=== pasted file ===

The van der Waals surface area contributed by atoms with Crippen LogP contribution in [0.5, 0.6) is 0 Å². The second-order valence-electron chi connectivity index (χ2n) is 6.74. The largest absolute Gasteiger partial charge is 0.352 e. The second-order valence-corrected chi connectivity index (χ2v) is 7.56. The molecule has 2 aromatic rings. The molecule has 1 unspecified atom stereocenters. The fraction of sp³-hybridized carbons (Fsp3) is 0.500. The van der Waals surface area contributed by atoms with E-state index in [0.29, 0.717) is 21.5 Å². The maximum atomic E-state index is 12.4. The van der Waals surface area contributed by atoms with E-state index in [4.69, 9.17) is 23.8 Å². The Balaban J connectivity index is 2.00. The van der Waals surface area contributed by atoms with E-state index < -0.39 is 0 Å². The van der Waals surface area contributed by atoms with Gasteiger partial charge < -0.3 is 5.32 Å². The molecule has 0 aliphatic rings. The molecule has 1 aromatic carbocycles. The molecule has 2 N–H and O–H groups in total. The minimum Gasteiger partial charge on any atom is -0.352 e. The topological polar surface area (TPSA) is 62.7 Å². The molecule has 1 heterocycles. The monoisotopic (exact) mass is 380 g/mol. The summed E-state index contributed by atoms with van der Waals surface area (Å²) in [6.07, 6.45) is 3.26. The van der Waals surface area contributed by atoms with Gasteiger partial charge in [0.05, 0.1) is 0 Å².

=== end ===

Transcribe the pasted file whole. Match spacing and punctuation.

The van der Waals surface area contributed by atoms with Crippen LogP contribution in [0.5, 0.6) is 0 Å². The second-order valence-electron chi connectivity index (χ2n) is 6.74. The largest absolute Gasteiger partial charge is 0.352 e. The second-order valence-corrected chi connectivity index (χ2v) is 7.56. The molecule has 2 aromatic rings. The molecule has 1 unspecified atom stereocenters. The fraction of sp³-hybridized carbons (Fsp3) is 0.500. The van der Waals surface area contributed by atoms with E-state index in [0.29, 0.717) is 21.5 Å². The maximum atomic E-state index is 12.4. The van der Waals surface area contributed by atoms with E-state index in [4.69, 9.17) is 23.8 Å². The Balaban J connectivity index is 2.00. The van der Waals surface area contributed by atoms with E-state index < -0.39 is 0 Å². The van der Waals surface area contributed by atoms with Gasteiger partial charge < -0.3 is 5.32 Å². The molecule has 0 aliphatic rings. The molecule has 1 aromatic carbocycles. The molecule has 2 N–H and O–H groups in total. The minimum Gasteiger partial charge on any atom is -0.352 e. The topological polar surface area (TPSA) is 62.7 Å². The molecule has 1 heterocycles. The monoisotopic (exact) mass is 380 g/mol. The summed E-state index contributed by atoms with van der Waals surface area (Å²) in [6.07, 6.45) is 3.26. The van der Waals surface area contributed by atoms with Gasteiger partial charge in [0.05, 0.1) is 0 Å².